Eating a healthy balanced diet – including at least five portions of fruit and vegetables a day – could lower the risk of an early death, according to the NHS.

You could also boost your lifespan by doing regular exercise – the “miracle cure” we’ve all been waiting for, it said.

Making some small diet or lifestyle changes could help to increase your life expectancy and avoid an early death.

Eating these foods for your dinner regularly may boost longevity. How many are you eating?


Peppers are a great source of carotenoids and vitamin C, which are good for the heart, said dietitian Juliette Kellow and nutritionist Dr Sarah Brewer.

They help to dilate arteries, who also reducing cholesterol in the body, they said.

Everyone should aim to eat three to four peppers in a single week, along with small amounts of chilli.

“Peppers boost our intake of health-promoting carotenoids and vitamin C, while chillies are linked to weight loss and better heart health,” they said in their book, Eat Better Live Longer – Understand What Your Body Needs To Stay Healthy.


Carrots are a type of root vegetable, which regularly feature in the diets of communities that have above-average life expectancies, said the nutritionists.

They’re rich in potassium, which helps to reduce blood pressure when combined with a low-sodium diet.

Orange-fleshed root vegetables could even help to protect against some types of cancer, including oesophageal cancer.


Fish and shellfish are packed full of omega-3 fatty acids, which have been linked to a lower risk of heart disease.

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They also contain good amounts of iron, copper, zinc and selenium, which boost the immune system.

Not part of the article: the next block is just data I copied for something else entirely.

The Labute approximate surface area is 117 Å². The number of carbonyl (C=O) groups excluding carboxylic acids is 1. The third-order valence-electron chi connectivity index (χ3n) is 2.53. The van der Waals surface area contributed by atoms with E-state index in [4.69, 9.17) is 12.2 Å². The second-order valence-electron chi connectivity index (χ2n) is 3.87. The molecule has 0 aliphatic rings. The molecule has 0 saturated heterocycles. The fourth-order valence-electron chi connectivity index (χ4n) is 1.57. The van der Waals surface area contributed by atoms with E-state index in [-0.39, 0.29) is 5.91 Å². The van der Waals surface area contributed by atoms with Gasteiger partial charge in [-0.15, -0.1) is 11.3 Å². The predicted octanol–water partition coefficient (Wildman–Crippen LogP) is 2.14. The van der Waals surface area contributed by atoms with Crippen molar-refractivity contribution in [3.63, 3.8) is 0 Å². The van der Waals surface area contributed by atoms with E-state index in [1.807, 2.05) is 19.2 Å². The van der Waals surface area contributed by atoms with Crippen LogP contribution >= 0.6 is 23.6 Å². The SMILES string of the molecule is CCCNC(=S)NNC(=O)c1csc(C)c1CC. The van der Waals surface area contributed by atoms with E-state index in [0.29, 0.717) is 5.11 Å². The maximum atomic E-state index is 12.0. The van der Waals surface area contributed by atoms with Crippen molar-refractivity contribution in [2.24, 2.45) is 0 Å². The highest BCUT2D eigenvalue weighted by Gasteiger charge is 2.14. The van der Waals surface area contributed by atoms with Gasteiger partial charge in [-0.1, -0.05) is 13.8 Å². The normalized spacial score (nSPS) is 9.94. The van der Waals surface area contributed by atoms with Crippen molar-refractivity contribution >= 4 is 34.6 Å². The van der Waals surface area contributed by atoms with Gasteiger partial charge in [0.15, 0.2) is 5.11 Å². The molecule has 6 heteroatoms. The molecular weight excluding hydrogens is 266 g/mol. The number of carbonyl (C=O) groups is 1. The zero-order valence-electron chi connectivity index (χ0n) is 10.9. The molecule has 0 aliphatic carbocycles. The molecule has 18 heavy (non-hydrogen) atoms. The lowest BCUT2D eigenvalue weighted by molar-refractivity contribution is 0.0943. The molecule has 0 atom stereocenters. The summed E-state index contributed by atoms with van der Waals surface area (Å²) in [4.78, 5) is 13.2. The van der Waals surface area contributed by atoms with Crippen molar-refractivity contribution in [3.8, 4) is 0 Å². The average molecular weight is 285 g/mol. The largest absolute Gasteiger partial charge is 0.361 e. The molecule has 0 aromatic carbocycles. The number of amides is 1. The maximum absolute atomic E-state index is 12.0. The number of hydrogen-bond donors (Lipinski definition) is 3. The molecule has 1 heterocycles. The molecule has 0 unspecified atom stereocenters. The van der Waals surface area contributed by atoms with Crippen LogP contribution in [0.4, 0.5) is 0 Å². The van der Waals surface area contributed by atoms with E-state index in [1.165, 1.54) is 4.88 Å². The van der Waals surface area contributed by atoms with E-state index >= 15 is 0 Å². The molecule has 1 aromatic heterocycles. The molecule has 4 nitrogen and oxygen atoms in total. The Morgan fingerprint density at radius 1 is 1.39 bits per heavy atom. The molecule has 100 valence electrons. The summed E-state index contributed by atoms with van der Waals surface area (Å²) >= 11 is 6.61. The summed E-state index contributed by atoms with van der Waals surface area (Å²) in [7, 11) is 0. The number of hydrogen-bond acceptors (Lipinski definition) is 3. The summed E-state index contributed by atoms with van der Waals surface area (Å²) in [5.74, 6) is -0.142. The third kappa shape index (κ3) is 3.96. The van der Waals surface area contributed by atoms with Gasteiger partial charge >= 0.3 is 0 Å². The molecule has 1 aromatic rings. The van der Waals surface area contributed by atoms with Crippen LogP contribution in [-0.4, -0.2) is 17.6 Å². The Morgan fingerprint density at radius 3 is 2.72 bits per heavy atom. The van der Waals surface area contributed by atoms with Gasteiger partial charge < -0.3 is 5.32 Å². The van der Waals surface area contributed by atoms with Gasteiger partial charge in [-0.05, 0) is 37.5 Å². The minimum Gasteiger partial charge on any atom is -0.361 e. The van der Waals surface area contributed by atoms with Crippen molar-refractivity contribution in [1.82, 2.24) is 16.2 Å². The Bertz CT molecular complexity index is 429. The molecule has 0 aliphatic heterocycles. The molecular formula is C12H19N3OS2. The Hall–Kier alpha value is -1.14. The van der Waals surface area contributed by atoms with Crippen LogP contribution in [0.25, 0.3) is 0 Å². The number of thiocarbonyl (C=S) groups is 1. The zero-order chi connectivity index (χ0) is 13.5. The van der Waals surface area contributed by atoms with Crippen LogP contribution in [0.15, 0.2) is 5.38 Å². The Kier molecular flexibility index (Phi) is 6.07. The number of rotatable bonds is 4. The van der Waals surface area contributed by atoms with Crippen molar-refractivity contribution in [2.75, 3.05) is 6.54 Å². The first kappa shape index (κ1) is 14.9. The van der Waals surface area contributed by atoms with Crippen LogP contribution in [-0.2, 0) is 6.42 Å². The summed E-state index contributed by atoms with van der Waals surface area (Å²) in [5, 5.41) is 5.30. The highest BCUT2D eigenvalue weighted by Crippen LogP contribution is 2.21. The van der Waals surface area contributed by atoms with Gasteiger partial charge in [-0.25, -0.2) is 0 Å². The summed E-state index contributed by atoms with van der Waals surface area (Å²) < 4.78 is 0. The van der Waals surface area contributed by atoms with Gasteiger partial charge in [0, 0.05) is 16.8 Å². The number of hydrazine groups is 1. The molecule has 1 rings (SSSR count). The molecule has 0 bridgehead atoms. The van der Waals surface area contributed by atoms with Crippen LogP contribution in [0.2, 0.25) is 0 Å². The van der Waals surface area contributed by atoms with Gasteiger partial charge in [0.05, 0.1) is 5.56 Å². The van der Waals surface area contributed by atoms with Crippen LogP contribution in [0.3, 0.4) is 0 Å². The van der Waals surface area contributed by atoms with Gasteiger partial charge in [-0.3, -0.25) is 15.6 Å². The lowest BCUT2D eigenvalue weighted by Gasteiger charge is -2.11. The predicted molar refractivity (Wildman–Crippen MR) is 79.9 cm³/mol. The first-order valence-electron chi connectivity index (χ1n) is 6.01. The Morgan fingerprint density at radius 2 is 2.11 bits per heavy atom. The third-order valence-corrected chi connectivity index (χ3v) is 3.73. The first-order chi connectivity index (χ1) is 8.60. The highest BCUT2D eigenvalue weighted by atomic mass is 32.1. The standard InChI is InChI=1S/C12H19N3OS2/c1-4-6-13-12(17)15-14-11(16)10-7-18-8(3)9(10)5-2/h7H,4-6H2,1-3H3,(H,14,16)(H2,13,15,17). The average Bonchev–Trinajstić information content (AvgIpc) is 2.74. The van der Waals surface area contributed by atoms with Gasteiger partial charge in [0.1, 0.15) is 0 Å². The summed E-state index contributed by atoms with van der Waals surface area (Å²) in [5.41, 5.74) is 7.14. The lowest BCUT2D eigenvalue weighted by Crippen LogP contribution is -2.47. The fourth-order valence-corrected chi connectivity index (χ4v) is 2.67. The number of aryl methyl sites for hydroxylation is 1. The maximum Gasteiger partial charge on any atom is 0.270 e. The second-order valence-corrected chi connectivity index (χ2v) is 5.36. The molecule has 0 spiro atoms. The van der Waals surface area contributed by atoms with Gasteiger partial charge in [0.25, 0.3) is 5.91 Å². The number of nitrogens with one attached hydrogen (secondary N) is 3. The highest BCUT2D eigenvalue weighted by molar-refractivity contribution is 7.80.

“All fish is brain food,” they said. “While omega-3 fats are often hailed for slowing cognitive decline, fish are also rich in iodine and vitamins B3, B6, and B12, all of which are important for a healthy brain and reducing the risk of dementia.”


“Throughout history, mushrooms have been used as medicine to treat many ailments,” said Kellow and Brewer.

“Now, modern science backs up their many health-promoting roles, which include boosting immunity, regulating blood pressure, and reducing inflammation.”

Everyone should et two to three portions of mushrooms every week, they added.


Butternut squash is a great vegetable for boosting eye health, as well as lowering the risk of heart disease and some cancers, said the nutritionists.

The carotenoid beta-carotene has been linked with a 57 per cent lower risk of developing cancer of the larynx.

When buying a squash in the supermarket, look out for winter squashes with a dull skin, and summer squashes with a glossy skin.


Kale is rich in calcium and vitamin K, which helps to strengthen bones and teeth.

All leafy greens could lower your risk of heart disease and cancer, claimed the nutritionists.

“Cruciferous vegetables, such as broccoli, Brussel sprouts and kale, and leaves such as spinach, Swiss chard and lettuce, are powerhouses of health-protecting nutrients,” they said.

“Unsurprisingly, a large Chinese study found adults who ate the most cruciferous vegetables had a 22 per cent reduced risk of dying from any medical cause.”

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